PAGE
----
One thing I couldn't solve so far in Amiko Pay is how to prove absence of something in a block chain, without providing the full block chain (including all its transactions). This also seems to be necessary for the side chains concept (sidechains.pdf, line 207):
Quote
Such a proof may be invalidated by another proof demonstrating the existence
of a chain with more work which does not include the block which created the output.
(emphasis added)
What does such a proof look like? Is it ever necessary to include such a proof (e.g. as a scriptSig) in a block chain, as input for OP_SIDECHAINPROOFVERIFY? It seems to me that a proof of absence has to be huge.

It sounds to me like the details of OP_SIDECHAINPROOFVERIFY limit the kind of things that can be done in a side chain, esp. w.r.t. the structure of blocks and block headers. OTOH, maybe this is not a big issue, if a side chain can have its own, modified rules for OP_SIDECHAINPROOFVERIFY, to support a second-degree side chain with rules that are not supported by the original OP_SIDECHAINPROOFVERIFY.

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October 25, 2014, 04:47:15 PM
 #18

It's trivial to prove an absence in a ordered data-structure (like the linked list of blocks): You just reveal whatever is at the position the missing data would have to be at.  It's only the revealing of absent data in an unordered datastructure which is space infeasible.

WRT limiting in the implementation route of an opcode, ... you already see one reason it's less important: the ability to nest sidechains,  the other reason is that the verifier only needs to understand the transaction releasing coins back, everything else in the other blocks that isn't on the hash-tree path can be formated differently.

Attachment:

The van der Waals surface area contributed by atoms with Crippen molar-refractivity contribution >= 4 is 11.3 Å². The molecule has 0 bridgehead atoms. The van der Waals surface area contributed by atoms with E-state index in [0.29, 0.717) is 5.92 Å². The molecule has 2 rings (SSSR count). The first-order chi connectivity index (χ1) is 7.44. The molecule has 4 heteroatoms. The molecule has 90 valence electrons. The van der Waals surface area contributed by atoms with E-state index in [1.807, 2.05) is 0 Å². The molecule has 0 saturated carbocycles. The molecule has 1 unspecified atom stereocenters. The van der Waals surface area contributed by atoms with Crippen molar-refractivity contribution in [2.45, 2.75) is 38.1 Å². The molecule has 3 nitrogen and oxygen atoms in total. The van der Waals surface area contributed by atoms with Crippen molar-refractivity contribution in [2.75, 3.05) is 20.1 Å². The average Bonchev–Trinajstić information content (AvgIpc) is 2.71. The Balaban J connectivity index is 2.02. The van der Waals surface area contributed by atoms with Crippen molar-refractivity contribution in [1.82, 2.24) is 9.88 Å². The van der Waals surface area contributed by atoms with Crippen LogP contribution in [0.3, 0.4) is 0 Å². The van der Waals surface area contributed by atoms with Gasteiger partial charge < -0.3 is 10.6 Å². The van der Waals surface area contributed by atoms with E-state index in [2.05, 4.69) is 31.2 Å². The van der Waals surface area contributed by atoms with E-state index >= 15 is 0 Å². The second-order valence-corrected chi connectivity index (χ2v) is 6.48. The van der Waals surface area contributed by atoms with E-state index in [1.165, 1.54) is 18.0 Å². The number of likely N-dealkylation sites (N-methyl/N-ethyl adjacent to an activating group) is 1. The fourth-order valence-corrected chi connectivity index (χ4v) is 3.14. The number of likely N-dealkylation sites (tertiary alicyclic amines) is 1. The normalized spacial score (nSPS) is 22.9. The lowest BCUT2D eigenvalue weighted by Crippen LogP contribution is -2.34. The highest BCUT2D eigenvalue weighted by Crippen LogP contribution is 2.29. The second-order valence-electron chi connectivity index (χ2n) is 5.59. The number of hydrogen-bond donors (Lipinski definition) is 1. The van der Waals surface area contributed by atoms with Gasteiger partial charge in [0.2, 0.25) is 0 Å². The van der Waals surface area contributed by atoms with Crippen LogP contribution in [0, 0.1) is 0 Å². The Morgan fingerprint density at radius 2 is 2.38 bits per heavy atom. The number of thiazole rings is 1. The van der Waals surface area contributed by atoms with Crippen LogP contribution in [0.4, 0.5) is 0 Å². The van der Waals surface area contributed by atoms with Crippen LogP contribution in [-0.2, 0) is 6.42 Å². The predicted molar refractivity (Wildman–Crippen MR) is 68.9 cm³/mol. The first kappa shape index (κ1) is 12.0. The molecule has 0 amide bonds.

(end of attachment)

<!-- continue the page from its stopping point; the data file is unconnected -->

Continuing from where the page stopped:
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October 25, 2014, 10:18:48 PM
 #19

Vitalik Buterin wrote an article about sidechains in April (http://bitcoinmagazine.com/12349/side-chains-challenges-potential/), in which he says that

Quote
However, [proof of stake] would be very difficult to implement into a side-chain, because the computations involved in validating proof-of-stake are likely too complex to effectively implement directly on a blockchain.

Do people working on sidechains agree with this? In general, what limitations exist on the consensus mechanism of a sidechain? I was under the impression that as long as a sidechain was in fact a "chain", and competing subchains vying to be considered the consensus chain had a concept of length, then that's all that was needed to be easily implementable as a sidechain.

(Not that proof of stake is desirable at all)
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October 25, 2014, 11:18:15 PM
 #20

Quote
In summary, we propose to make the parent chain and sidechains do SPV validation of data on each other. Since the parent chain clients cannot be expected to observe every sidechain, users import proofs of work from the sidechain into the parent chain in order to prove possession.

How does the parent chain know the current difficulty of the side chain (without observing it) in order to validate the proofs of work?